1. Have all your digital media and statement of new content needs ready.
Whenever I am ready to sign the dotted line for a new project, I advise my clients to start collating their best photographs and content and make it accessible to me on a Dropbox or other cloud-based server. It is not wise to delay your materials preparation until after your consultant has delivered the project, because it can take MONTHS for you and your staff to prepare it for entry.
My Digital Nature places strong emphasis on building a solid content strategy, so if we work together, we’re likely to have a preliminary site map within a few weeks after project initiation, and a plan for collating your materials. Oftentimes, these materials provide me with the juice I need to think holistically about your project and take it to the next level. It gives me ideas on how your website can best communicate WHO you are, WHAT you do, what your values are, and importantly, how your website will improve your business not only by earning NEW members or customers, but by supporting or simplifying your work flow using digital tools. If there’s a way to make your life easier, you’ll know about it from me.
2. Slow down! Commit the time necessary to go through content strategy.
In a hurried business life, it may be tempting to let your consultant just go away and do their job of building a website, without providing much detailed input about your needs, goals, and workflow. I encourage you to slow down and let yourself be walked step by step through the process, and provide supporting materials to the process, as this will save you time and money in the long run.
Many people can build a website. But not everyone has a sense about how to make the website work for you as a communications tool, marketing tool, sales tool, and as a workflow simplifier. Content strategy planning is where we hone in how to make all those things work better for you on your site.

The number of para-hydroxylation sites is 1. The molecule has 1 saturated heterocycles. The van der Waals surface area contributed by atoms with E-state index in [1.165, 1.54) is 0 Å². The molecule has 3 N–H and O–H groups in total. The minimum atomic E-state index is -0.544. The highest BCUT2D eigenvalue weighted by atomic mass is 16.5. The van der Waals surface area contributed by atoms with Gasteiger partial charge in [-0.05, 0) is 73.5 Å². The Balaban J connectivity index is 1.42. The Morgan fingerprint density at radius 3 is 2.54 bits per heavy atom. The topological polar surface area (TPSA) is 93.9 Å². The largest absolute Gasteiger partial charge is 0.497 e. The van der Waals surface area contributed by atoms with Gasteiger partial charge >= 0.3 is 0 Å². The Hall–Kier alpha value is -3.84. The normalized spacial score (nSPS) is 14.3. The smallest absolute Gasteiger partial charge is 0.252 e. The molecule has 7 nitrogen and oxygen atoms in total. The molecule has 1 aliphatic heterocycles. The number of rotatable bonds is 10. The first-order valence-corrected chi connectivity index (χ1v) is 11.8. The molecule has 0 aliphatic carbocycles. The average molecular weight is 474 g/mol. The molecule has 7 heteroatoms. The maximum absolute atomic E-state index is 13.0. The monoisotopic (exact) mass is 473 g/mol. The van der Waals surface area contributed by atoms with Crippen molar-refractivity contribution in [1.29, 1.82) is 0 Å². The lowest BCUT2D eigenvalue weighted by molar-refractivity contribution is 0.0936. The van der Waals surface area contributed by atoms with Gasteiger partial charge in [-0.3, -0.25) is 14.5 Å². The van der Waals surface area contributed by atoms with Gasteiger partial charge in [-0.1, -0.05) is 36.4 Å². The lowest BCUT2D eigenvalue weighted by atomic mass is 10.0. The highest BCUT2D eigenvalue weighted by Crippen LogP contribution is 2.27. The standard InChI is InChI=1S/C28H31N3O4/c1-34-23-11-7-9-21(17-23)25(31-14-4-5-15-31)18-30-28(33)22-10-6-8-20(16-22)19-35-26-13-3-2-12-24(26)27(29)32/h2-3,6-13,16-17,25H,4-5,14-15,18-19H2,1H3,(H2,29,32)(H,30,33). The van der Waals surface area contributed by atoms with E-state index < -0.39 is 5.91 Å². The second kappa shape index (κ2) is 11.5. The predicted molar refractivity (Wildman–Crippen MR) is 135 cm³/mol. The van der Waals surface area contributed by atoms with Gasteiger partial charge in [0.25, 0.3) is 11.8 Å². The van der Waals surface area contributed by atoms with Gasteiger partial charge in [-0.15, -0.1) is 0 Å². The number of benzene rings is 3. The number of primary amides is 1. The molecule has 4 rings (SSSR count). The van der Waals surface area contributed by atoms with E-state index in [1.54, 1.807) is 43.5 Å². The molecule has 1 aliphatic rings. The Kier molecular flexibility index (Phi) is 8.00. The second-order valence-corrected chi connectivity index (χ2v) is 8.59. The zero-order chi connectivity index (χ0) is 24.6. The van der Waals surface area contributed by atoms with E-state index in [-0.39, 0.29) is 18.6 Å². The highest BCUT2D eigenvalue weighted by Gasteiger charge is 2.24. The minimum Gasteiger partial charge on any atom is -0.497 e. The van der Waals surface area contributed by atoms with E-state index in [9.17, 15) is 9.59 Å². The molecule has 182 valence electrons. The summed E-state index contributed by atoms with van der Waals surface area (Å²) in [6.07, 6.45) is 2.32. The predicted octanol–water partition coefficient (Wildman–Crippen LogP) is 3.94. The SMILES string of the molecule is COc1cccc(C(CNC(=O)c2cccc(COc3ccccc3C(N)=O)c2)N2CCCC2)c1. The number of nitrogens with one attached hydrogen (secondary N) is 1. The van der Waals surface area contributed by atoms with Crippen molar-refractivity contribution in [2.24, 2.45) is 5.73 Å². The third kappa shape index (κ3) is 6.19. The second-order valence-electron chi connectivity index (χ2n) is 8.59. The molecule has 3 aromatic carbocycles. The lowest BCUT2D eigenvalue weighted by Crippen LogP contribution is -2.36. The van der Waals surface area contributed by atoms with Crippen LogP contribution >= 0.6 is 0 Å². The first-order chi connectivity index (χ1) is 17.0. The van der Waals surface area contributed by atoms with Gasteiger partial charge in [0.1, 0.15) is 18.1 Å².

3. Provide timely feedback, and make sure all stakeholders are on board with it.
You will be given opportunities to provide website feedback during your project, usually after the completion of every major phase. The number of times you are invited to comment and receive work revisions is often limited by the scope-of-work contract. This puts a realistic cap on the number of revisions your consultant is required to make relative to the budget of your project; larger projects normally allow more reviews and revision cycles.
There is a huge element of subjectivity in web design, at least in the graphic and visual display arena, and smaller budgets have a harder time achieving that perfection. But no matter the budget, your consultant should do his or her best to:
- understand your desired visual directions and how that will impact the success of your website.
- have the skills to achieve that standard, or be willing to subcontract the work to get them.
- budget appropriately to make your web dreams come true.
- communicate well with you throughout the process.
At some point, you may find yourselves at an uncomfortable impasse. You want something “more” out of the design, but you’ve expended your allowed revisions and change requests. How could that have been avoided?
Assuming your contractor followed the due diligence required in A – D, above, you will probably have to accept some level of compromise.
There are a few things you can do to support your contractor in nailing a spot-on design for you:
- Provide examples of other websites you like.
- Provide favorite photographs that represents your business.
- Take time to communicate, orally and in writing, about your needs and expectations.
- Get staff input for every phase of design. Don’t assume that if it’s okay with you it’s okay for everyone else. It’s important to bring stakeholders along with you on the process.
- Review the contractors previous work to see if they’ve done the kind of work that you want. If they haven’t, maybe there’s a reason. I have an emphasis on nature, birding, and tourism sites because I have a sense for helping them come to life, and can pick the right subcontractors to deliver the visual goods.
And remember, with WordPress and most open source systems, the design you have today is not locked in forever. The DESIGN code is kept separate from the CONTENT code, so you can change design without affecting site structure or existing content.
Many of my clients come back every 2-3 years looking for a little website primping. As the years roll by, their business focus changes, and so must the look and feel of the website.
That’s why I always say: A website is a living, breathing organism.
Roll with it!